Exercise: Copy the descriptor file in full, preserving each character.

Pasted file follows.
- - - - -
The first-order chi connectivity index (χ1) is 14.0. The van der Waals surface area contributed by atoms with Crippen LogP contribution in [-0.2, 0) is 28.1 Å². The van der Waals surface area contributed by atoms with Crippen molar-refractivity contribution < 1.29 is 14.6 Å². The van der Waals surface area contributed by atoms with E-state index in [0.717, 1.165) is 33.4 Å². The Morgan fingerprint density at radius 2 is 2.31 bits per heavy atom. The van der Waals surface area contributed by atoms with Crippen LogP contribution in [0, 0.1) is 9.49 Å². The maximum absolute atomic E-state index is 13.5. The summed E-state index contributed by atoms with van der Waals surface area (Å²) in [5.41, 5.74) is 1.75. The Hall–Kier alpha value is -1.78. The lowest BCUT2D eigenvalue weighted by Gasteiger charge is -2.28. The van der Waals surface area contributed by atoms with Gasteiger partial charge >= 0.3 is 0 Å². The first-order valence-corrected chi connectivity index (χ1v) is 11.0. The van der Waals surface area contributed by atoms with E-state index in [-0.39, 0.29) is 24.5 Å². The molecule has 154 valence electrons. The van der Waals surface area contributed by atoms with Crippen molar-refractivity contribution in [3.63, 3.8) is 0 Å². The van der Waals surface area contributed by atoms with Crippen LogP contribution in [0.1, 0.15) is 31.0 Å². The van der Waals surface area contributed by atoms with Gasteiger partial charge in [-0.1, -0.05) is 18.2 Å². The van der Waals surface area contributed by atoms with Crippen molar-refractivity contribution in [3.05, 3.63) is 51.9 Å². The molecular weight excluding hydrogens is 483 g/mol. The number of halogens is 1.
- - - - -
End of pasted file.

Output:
The first-order chi connectivity index (χ1) is 14.0. The van der Waals surface area contributed by atoms with Crippen LogP contribution in [-0.2, 0) is 28.1 Å². The van der Waals surface area contributed by atoms with Crippen molar-refractivity contribution < 1.29 is 14.6 Å². The van der Waals surface area contributed by atoms with E-state index in [0.717, 1.165) is 33.4 Å². The Morgan fingerprint density at radius 2 is 2.31 bits per heavy atom. The van der Waals surface area contributed by atoms with Crippen LogP contribution in [0, 0.1) is 9.49 Å². The maximum absolute atomic E-state index is 13.5. The summed E-state index contributed by atoms with van der Waals surface area (Å²) in [5.41, 5.74) is 1.75. The Hall–Kier alpha value is -1.78. The lowest BCUT2D eigenvalue weighted by Gasteiger charge is -2.28. The van der Waals surface area contributed by atoms with Gasteiger partial charge >= 0.3 is 0 Å². The first-order valence-corrected chi connectivity index (χ1v) is 11.0. The van der Waals surface area contributed by atoms with E-state index in [-0.39, 0.29) is 24.5 Å². The molecule has 154 valence electrons. The van der Waals surface area contributed by atoms with Crippen molar-refractivity contribution in [3.63, 3.8) is 0 Å². The van der Waals surface area contributed by atoms with Crippen LogP contribution in [0.1, 0.15) is 31.0 Å². The van der Waals surface area contributed by atoms with Gasteiger partial charge in [-0.1, -0.05) is 18.2 Å². The van der Waals surface area contributed by atoms with Crippen molar-refractivity contribution in [3.05, 3.63) is 51.9 Å². The molecular weight excluding hydrogens is 483 g/mol. The number of halogens is 1.